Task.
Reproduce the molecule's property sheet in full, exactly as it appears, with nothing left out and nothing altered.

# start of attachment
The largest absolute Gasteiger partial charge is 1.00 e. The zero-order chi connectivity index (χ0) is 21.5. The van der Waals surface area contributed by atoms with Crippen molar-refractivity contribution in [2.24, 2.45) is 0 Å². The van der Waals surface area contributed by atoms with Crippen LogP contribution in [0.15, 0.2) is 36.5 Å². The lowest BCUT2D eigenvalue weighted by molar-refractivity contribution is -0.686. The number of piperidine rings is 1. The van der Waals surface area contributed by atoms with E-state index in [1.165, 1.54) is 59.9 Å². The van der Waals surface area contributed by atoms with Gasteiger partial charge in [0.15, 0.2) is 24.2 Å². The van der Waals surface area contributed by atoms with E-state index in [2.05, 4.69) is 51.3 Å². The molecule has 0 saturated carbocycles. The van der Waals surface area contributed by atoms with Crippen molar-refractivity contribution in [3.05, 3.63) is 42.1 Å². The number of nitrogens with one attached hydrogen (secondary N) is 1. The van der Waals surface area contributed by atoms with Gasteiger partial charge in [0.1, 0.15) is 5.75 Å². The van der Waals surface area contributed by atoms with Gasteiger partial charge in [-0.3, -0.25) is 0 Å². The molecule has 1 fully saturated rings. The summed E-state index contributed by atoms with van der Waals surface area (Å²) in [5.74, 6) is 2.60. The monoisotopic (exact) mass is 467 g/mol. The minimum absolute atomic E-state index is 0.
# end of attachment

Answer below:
The largest absolute Gasteiger partial charge is 1.00 e. The zero-order chi connectivity index (χ0) is 21.5. The van der Waals surface area contributed by atoms with Crippen molar-refractivity contribution in [2.24, 2.45) is 0 Å². The van der Waals surface area contributed by atoms with Crippen LogP contribution in [0.15, 0.2) is 36.5 Å². The lowest BCUT2D eigenvalue weighted by molar-refractivity contribution is -0.686. The number of piperidine rings is 1. The van der Waals surface area contributed by atoms with E-state index in [1.165, 1.54) is 59.9 Å². The van der Waals surface area contributed by atoms with Gasteiger partial charge in [0.15, 0.2) is 24.2 Å². The van der Waals surface area contributed by atoms with E-state index in [2.05, 4.69) is 51.3 Å². The molecule has 0 saturated carbocycles. The van der Waals surface area contributed by atoms with Crippen molar-refractivity contribution in [3.05, 3.63) is 42.1 Å². The number of nitrogens with one attached hydrogen (secondary N) is 1. The van der Waals surface area contributed by atoms with Gasteiger partial charge in [0.1, 0.15) is 5.75 Å². The van der Waals surface area contributed by atoms with Gasteiger partial charge in [-0.3, -0.25) is 0 Å². The molecule has 1 fully saturated rings. The summed E-state index contributed by atoms with van der Waals surface area (Å²) in [5.74, 6) is 2.60. The monoisotopic (exact) mass is 467 g/mol. The minimum absolute atomic E-state index is 0.